Passionate performance from Carneiro, Berkeley Symphony
Joana Carneiro programmed a subtle and difficult roster of works for the Berkeley Symphony’s January 26 concert, and then led them in a triumphal performance. That concert, held at U.C. Berkeley’s Zellerbach Auditorium, represented a high-water mark for her short three years leading them, and perhaps one of their highest moments of the last decade. Speaking afterwards, Carneiro answered an awed comment by remarking that she and the orchestra were in the process of becoming one instrument.
Titled “The Shadows of Time,” the evening featured the slow exoticism of Debussy, the careful colorings of Dutilleux, and the caustic sarcasm of Shostakovich.
In Debussy’s Prélude à l’après–midi d’un faune, flutist Todd Brody delivered warmth and piquancy, keeping a fine metallic edge on low vibrant notes. Along with that flute as beguiling siren, we heard the call and response of horns as they slowly paced off the small interval between unison and dissonance for a gentle intoxication. Debussy’s canvas was spare and brightly lit: oboe and clarinet drifted down like falling leaves; a cascade of harp notes created a mirage in bright plucks and quick decays; violins of extraordinary sweetness.
If Prélude were a dessert wine, then Henri Dutilleux would have preferred sharp cheddar. Still, it was very French and very “gastronomic” with a coloration deriving from Ravel and Debussy: this modern work had both bite and fascinating textures. Dutilleux wrote The Shadows of Time in 1997 as a memorial for World War II, and its coloring is unusual. After sharp declamations of brass, the trumpets more “rustled” than “fanfared,” then came back together with edged harmonies. Strings climbed a slow scale, then brought in rhythmic gestures followed by a close dissonance of flute and clarinet.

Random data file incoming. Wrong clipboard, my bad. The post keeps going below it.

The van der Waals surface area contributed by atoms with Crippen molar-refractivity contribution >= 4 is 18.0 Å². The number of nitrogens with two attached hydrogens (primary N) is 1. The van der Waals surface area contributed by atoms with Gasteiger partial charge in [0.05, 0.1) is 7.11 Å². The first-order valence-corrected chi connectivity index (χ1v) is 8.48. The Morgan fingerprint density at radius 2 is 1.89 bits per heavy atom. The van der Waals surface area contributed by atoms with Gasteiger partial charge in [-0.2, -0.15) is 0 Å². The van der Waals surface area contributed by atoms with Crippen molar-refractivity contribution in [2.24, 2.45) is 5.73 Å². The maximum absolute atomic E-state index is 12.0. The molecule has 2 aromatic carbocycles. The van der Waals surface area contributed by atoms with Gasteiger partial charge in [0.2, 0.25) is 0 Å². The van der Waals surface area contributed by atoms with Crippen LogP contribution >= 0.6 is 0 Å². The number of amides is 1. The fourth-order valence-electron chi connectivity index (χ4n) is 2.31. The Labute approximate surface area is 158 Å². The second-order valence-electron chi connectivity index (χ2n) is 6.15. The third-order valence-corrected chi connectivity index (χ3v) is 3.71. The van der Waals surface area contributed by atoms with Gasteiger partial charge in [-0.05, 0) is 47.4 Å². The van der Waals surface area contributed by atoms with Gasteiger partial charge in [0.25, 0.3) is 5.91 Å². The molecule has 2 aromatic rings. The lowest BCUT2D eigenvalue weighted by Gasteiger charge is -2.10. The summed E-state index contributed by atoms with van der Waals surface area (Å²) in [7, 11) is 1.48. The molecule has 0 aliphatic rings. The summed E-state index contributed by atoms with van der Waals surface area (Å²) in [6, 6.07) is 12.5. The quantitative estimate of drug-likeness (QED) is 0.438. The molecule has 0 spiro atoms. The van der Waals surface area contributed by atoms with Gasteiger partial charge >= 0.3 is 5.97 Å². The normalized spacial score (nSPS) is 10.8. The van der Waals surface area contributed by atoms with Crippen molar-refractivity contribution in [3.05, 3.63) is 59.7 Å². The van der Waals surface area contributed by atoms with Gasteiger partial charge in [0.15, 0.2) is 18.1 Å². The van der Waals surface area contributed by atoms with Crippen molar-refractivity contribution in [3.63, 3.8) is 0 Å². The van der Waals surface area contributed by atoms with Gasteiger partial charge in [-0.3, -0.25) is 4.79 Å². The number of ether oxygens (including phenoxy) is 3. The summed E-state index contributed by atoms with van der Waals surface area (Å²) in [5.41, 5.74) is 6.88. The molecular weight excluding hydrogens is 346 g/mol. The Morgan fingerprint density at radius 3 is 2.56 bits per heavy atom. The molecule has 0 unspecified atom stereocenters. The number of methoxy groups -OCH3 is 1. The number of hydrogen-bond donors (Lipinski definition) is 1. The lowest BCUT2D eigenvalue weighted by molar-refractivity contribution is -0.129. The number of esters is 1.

Dutilleux added three children’s voices to the center of the work, and their high vocalizations sharply balanced winds and strings. Supplied by the Pacific Boychoir, the young soloists turned wordless cries into questions: “Pourquoi nous? Pourquoi l’étoile?” (Why us? why the star?), referring to the armband that Jews had to wear. Flutes and piccolo skittered across the voices, muting to an evocative finish. Double-tongued flute and marimba added pungency to the palette, as the orchestra wandered, sometimes urgently, but with a sense that they wandered in a wasteland.
After that first half, we settled in for Dmitri Shostakovich’s powerful and disturbing Symphony No. 5. This work was meant to save his life, both artistically and literally. Shostakovich had been denounced by Stalin’s cultural watchdogs as being too experimental and dissonant to fit the heroic mold of the Russian peasant-turned-revolutionary. While many of his fellow composers and family friends were “disappearing,” Shostakovich needed a work that fulfilled bold and simple themes while allowing him to express his fear and rage. The big bones and deep melancholy of the opening turned to savage martial horns, though his elements of parody were hooded enough to allow him to survive.
Joana Carneiro led the Berkeley Symphony in an electric performance, and the audience was captured in their first chords and sat spellbound throughout. The grand and disturbing opening of rising and falling intervals reminded me of Brahms’ Fourth Symphony—but turned on its ear! Where Brahms used falling thirds and rising minor sixths for a feeling that was hopeful and gently nostalgic, Shostakovich inverts that to rising minor thirds and then falling minor sixths for a sound that was dramatic and shockingly dark. That material developed into quieter patterns, and Carneiro shaped every phrase into living, breathing gestures.
The second movement, with its circus-like atmosphere, was more manic than light-hearted, and when it built to heavier brass underscored with snare drum, the lumbering waltz took on a fearful cast.
But our hearts were grabbed in the Largo, a movement of tremulous strings and wistful winds. There was a sense of quicksand in the shifting violins, and a suffocating slowness in the wind solos. This was Shostakovich’s elegy for his murdered countrymen, and I found it deeply moving. Curiously, while there was an enormous popular response from his fellow countrymen, those in power appeared completely blind to either the essential sorrow or their role in it—the death of half a million Russians and deportation of another seven million to Siberia. Official doctrine described that movement as the quiet “reeducation” of the state hero.
Their finale was big and crisply delivered, trombone and tuba edged with Shostakovich’s coded derision. The quieter center shaped the movement and gradually built to triumphant bombast, a very satisfying, if somewhat conflicted and Pyrrhic, victory.
Photo, top, of Joana Carneiro conducting the Berkeley Symphony; photo by Marshall Berman.